Not only is the North having to give much needed train carriages to the South but small shopkeepers in Leeds and Liverpool are subsidising retailers in London’s Bond Street.


The Chancellor should use next week’s Budget to announce wholesale reform of business rates. They are based on the rental value of properties. Since the last revaluation, rents in London’s West End have gone up 72%. In Greater Manchester they have gone down 47% but rateable values have stayed the same. Not only has this led to the decimation of businesses in many of our out of town shopping streets but it means that London’s businesses are paying far less than they should be.


To add insult to injury the government has postponed the review due next year until 2017. Ministers claim 800,000 of 1.1 million businesses will benefit. Well not many of those will be in the North. Greater Manchester Chamber of Commerce says their members are paying business rates set at the height of the market in 2008.


There are other factors driving demands for reform. Retailers are under pressure from internet firms who pay no business rates for their “shop fronts”. Furthermore a committee of MPs is questioning if the £2.3m allocated to the Mary Portas schemes has been spent. Sorry Mary but your high profile trips to our deserted High Streets aren’t the answer to this problem.


The House of Commons Business Select Committee wants the Chancellor to examine whether retailers taxes should be based on sales rather than rateable value.




Next Wednesday won’t be an easy day for Ed Balls. On past Budget days he’s been able to taunt the Chancellor with gestures indicating the economy flat lining or falling living standards. This time most of the economic indicators are in George Osborne’s favour. This Budget is his last real chance to set the economic framework against which the General Election will be fought.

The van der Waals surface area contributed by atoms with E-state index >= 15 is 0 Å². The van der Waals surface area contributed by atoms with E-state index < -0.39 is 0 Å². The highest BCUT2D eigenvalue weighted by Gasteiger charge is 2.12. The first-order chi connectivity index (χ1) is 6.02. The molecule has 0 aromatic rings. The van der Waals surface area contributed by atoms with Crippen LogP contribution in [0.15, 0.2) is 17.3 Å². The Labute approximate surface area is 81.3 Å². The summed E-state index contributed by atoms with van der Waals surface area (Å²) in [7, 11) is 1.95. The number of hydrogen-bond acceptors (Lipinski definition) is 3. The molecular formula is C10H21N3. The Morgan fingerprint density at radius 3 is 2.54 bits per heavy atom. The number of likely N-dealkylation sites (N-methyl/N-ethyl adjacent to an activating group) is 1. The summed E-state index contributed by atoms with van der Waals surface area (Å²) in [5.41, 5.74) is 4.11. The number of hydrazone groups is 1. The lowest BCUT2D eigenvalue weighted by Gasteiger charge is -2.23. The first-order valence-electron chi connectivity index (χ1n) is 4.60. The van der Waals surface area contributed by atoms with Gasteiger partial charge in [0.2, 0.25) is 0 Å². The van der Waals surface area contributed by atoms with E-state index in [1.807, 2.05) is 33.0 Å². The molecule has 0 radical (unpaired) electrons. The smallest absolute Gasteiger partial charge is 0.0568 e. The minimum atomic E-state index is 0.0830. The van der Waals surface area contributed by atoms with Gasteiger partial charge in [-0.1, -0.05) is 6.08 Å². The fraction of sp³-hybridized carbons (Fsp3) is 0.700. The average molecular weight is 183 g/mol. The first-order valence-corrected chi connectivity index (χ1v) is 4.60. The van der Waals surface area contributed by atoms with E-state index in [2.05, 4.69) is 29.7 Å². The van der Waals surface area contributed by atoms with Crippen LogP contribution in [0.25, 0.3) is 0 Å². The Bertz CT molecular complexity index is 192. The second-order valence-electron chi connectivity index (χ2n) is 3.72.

The British Chambers of Commerce say the size of the British economy will be back to 2008 levels by the summer and they even foresee interest rates of 0.75% by the end of next year. After five long years of 0.5% flat lining that would be a symbolic sign of real recovery.


So what will the Chancellor do with this improved economic outlook? An easing of the remorseless cuts in public spending looks unlikely. The recession’s legacy of a high deficit remains and the international picture offers many uncertainties.


He should take more steps to deal with youth unemployment, although in truth many measures have been tried.


There’s a bit of a campaign running to merge National Insurance and Income Tax on the basis that they amount to the same thing. But with 16% of people paying 40% Income Tax and National Insurance at around 12%, it would become obvious that a lot of people are paying more than half their income to the state.


And finally don’t forget that the £10.000 annual tax free allowance before paying income tax kicks in next month. The Lib Dems insist this was their policy forced on a reluctant Chancellor. Politically it will help to bind the Coalition together for the final 12 months of this parliament where the Finance Bill implementing this Budget will be part of a pretty thin Queen’s Speech.







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